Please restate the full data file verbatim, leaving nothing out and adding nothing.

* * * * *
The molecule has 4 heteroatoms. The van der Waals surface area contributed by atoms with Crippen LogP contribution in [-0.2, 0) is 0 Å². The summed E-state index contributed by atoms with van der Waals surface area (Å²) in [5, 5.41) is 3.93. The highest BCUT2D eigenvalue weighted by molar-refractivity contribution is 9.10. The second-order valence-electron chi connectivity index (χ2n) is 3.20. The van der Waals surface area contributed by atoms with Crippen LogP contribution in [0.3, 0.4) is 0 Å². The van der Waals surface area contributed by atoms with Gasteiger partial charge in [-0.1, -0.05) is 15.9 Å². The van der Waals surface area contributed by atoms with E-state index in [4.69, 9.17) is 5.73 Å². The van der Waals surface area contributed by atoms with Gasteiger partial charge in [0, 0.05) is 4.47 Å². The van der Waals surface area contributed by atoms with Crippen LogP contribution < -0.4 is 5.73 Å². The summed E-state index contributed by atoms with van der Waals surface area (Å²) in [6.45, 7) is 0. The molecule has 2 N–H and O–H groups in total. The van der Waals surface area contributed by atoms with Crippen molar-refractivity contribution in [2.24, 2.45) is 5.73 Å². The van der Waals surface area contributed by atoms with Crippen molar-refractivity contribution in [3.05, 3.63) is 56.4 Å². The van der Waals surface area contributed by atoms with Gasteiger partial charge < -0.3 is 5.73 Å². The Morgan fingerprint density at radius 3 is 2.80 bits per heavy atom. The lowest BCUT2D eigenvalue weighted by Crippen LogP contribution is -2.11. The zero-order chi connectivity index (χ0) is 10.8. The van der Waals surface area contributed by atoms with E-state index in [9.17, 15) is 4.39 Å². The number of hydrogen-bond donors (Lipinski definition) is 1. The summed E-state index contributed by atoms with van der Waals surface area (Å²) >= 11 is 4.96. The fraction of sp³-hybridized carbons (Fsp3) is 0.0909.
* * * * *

The molecule has 4 heteroatoms. The van der Waals surface area contributed by atoms with Crippen LogP contribution in [-0.2, 0) is 0 Å². The summed E-state index contributed by atoms with van der Waals surface area (Å²) in [5, 5.41) is 3.93. The highest BCUT2D eigenvalue weighted by molar-refractivity contribution is 9.10. The second-order valence-electron chi connectivity index (χ2n) is 3.20. The van der Waals surface area contributed by atoms with Crippen LogP contribution in [0.3, 0.4) is 0 Å². The van der Waals surface area contributed by atoms with Gasteiger partial charge in [-0.1, -0.05) is 15.9 Å². The van der Waals surface area contributed by atoms with E-state index in [4.69, 9.17) is 5.73 Å². The van der Waals surface area contributed by atoms with Gasteiger partial charge in [0, 0.05) is 4.47 Å². The van der Waals surface area contributed by atoms with Crippen LogP contribution < -0.4 is 5.73 Å². The summed E-state index contributed by atoms with van der Waals surface area (Å²) in [6.45, 7) is 0. The molecule has 2 N–H and O–H groups in total. The van der Waals surface area contributed by atoms with Crippen molar-refractivity contribution in [2.24, 2.45) is 5.73 Å². The van der Waals surface area contributed by atoms with Crippen molar-refractivity contribution in [3.05, 3.63) is 56.4 Å². The van der Waals surface area contributed by atoms with Gasteiger partial charge < -0.3 is 5.73 Å². The Morgan fingerprint density at radius 3 is 2.80 bits per heavy atom. The lowest BCUT2D eigenvalue weighted by Crippen LogP contribution is -2.11. The zero-order chi connectivity index (χ0) is 10.8. The van der Waals surface area contributed by atoms with E-state index in [9.17, 15) is 4.39 Å². The number of hydrogen-bond donors (Lipinski definition) is 1. The summed E-state index contributed by atoms with van der Waals surface area (Å²) >= 11 is 4.96. The fraction of sp³-hybridized carbons (Fsp3) is 0.0909.